MOSCOW (Reuters) - The Energy Ministry may make an exception to Gazprom’s (GAZP.MM) monopoly on gas exports for an independent liquefied natural gas project that could help break Russia’s dependence on Europe’s declining market for its pipeline gas.
“In theory there are possible options specifically for LNG,” Energy Minister Alexander Novak told reporters. “What form to use and what system of agreements with Gazprom Export and others - it would need to be developed specifically.”
Gazprom’s monopoly is protected by law. But a chronic refusal to acknowledge the impact of the U.S. shale boom on world gas markets and slipping market have brought a hailstorm of criticism on the state company and prompted questions about its continued lock on exports.
Lined up behind it are Russia’s “independent”, or non-Gazprom gas producers who have substantial reserves which can be monetized only through sale to Gazprom or to domestic consumers.
Chief among them is Novatek (NVTK.MM), whose influential co-owner Gennady Timchenko called for export rights for the No.2 Russian gas producer in a recent interview with the Russian edition of Forbes magazine.
Timchenko built one of the biggest business empires in Russia during Putin’s 12-year rule and the Russian opposition says his success was due to close ties with the leader, something Timchenko and Putin have both denied.
Putin has urged Novatek to push ahead with the project, the most advanced of half a dozen projects to liquefy Russia’s vast gas reserves, but stopped short of agreeing to an exemption from Gazprom’s monopoly.
The Kremlin, concerned about declining markets in Europe, a key source of revenues for Gazprom and therefore for the Russian budget, wants to shift Russia’s gas strategy toward LNG.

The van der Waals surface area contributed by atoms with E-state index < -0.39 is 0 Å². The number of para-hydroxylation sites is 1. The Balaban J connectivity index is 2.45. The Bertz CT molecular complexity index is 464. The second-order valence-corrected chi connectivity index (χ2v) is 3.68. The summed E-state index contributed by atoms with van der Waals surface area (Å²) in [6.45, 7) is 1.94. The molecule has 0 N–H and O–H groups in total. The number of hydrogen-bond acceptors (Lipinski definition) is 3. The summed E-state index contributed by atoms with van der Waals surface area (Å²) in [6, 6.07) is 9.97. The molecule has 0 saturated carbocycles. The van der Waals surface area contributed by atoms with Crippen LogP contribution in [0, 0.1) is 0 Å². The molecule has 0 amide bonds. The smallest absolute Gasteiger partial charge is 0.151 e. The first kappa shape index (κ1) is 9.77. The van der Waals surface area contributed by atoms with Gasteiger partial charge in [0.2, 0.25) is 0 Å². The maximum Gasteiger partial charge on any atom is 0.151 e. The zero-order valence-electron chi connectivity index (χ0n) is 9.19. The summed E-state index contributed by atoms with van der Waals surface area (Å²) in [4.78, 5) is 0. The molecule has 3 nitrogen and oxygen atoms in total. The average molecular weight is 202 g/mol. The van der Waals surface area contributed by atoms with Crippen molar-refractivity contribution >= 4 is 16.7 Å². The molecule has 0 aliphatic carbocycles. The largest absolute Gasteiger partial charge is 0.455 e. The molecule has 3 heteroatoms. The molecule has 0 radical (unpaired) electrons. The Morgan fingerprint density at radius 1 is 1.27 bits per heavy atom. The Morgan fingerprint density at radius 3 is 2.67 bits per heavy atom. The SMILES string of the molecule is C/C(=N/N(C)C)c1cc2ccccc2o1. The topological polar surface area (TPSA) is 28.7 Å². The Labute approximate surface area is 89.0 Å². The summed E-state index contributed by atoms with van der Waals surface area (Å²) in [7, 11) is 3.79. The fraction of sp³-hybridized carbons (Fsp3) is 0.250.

Underlining the extent of Russia’s exposure to Europe, where weak economies and rising competition are eating into Gazprom’s share, Gazprom Export chief Alexander Medvedev said the monopoly had supply contracts for 4 trillion cubic metres.
While rival producer Statoil (STL.OL) says it is now selling around half its sales on spot terms as it slowly changes its pricing structure [ID:nO9E8L101S], Gazprom has long insisted it will not sacrifice its long-term contract structure or bow to pressure for spot pricing.
“We will defend our system of long-term contracts with all our energy,” Medvedev said.
Yamal LNG output is earmarked for Asian markets, which are to be the focus of a new gas strategy ordered by Putin to counter declines in Europe.
But the Russian president appears loath to sacrifice Gazprom’s monopoly to get a much-desired LNG project off the ground, and on Monday he told Novatek Chief Executive Leonid Mikhelson to work with Gazprom to sell Yamal LNG’s output.
Putin noted Novatek would need export contracts to secure financing for the project.
Novak did not comment on Putin’s remarks, nor did he specify whether the law would require amendments in order for Novatek to ship LNG independently.
He said the ministry would rule by the end of the year on whether Novatek, which has requested rights to handle its own exports from its Yamal LNG project, can export LNG independently of Gazprom.
Writing by Lidia Kelly; Editing by Mark Potter and David Cowell